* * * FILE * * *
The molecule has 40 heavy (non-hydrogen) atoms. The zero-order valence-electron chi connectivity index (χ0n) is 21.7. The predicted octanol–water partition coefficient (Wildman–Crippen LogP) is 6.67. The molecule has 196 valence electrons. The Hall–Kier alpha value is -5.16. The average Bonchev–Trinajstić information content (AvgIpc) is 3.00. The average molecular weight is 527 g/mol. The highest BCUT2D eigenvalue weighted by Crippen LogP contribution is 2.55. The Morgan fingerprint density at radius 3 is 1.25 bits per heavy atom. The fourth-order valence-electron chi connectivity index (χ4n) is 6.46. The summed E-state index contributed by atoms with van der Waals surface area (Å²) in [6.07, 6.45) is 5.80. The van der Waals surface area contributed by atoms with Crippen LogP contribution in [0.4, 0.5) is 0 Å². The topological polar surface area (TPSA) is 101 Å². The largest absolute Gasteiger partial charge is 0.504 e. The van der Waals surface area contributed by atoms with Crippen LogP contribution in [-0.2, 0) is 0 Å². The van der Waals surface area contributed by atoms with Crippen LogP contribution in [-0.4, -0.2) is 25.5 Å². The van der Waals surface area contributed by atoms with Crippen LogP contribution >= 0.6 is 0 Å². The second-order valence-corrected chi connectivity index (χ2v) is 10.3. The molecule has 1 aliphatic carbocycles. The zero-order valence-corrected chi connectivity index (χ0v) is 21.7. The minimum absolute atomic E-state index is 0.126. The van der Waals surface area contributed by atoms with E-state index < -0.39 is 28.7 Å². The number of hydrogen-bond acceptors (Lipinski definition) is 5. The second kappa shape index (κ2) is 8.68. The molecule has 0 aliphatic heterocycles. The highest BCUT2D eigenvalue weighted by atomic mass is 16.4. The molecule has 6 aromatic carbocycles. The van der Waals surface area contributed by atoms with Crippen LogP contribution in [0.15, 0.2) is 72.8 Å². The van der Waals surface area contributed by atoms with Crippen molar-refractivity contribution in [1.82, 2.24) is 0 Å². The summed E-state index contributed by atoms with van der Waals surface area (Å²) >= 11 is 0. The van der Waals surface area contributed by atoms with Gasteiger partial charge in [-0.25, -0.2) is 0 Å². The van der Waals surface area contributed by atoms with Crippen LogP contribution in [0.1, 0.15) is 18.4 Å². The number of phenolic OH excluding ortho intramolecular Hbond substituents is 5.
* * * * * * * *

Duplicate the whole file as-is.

The molecule has 40 heavy (non-hydrogen) atoms. The zero-order valence-electron chi connectivity index (χ0n) is 21.7. The predicted octanol–water partition coefficient (Wildman–Crippen LogP) is 6.67. The molecule has 196 valence electrons. The Hall–Kier alpha value is -5.16. The average Bonchev–Trinajstić information content (AvgIpc) is 3.00. The average molecular weight is 527 g/mol. The highest BCUT2D eigenvalue weighted by Crippen LogP contribution is 2.55. The Morgan fingerprint density at radius 3 is 1.25 bits per heavy atom. The fourth-order valence-electron chi connectivity index (χ4n) is 6.46. The summed E-state index contributed by atoms with van der Waals surface area (Å²) in [6.07, 6.45) is 5.80. The van der Waals surface area contributed by atoms with Crippen LogP contribution in [0.4, 0.5) is 0 Å². The topological polar surface area (TPSA) is 101 Å². The largest absolute Gasteiger partial charge is 0.504 e. The van der Waals surface area contributed by atoms with Crippen LogP contribution in [-0.2, 0) is 0 Å². The van der Waals surface area contributed by atoms with Crippen LogP contribution in [-0.4, -0.2) is 25.5 Å². The van der Waals surface area contributed by atoms with Crippen LogP contribution >= 0.6 is 0 Å². The second-order valence-corrected chi connectivity index (χ2v) is 10.3. The molecule has 1 aliphatic carbocycles. The zero-order valence-corrected chi connectivity index (χ0v) is 21.7. The minimum absolute atomic E-state index is 0.126. The van der Waals surface area contributed by atoms with E-state index < -0.39 is 28.7 Å². The number of hydrogen-bond acceptors (Lipinski definition) is 5. The second kappa shape index (κ2) is 8.68. The molecule has 0 aliphatic heterocycles. The highest BCUT2D eigenvalue weighted by atomic mass is 16.4. The molecule has 6 aromatic carbocycles. The van der Waals surface area contributed by atoms with Crippen LogP contribution in [0.15, 0.2) is 72.8 Å². The van der Waals surface area contributed by atoms with Crippen molar-refractivity contribution in [1.82, 2.24) is 0 Å². The summed E-state index contributed by atoms with van der Waals surface area (Å²) >= 11 is 0. The van der Waals surface area contributed by atoms with Gasteiger partial charge in [-0.25, -0.2) is 0 Å². The van der Waals surface area contributed by atoms with Crippen LogP contribution in [0.1, 0.15) is 18.4 Å². The number of phenolic OH excluding ortho intramolecular Hbond substituents is 5.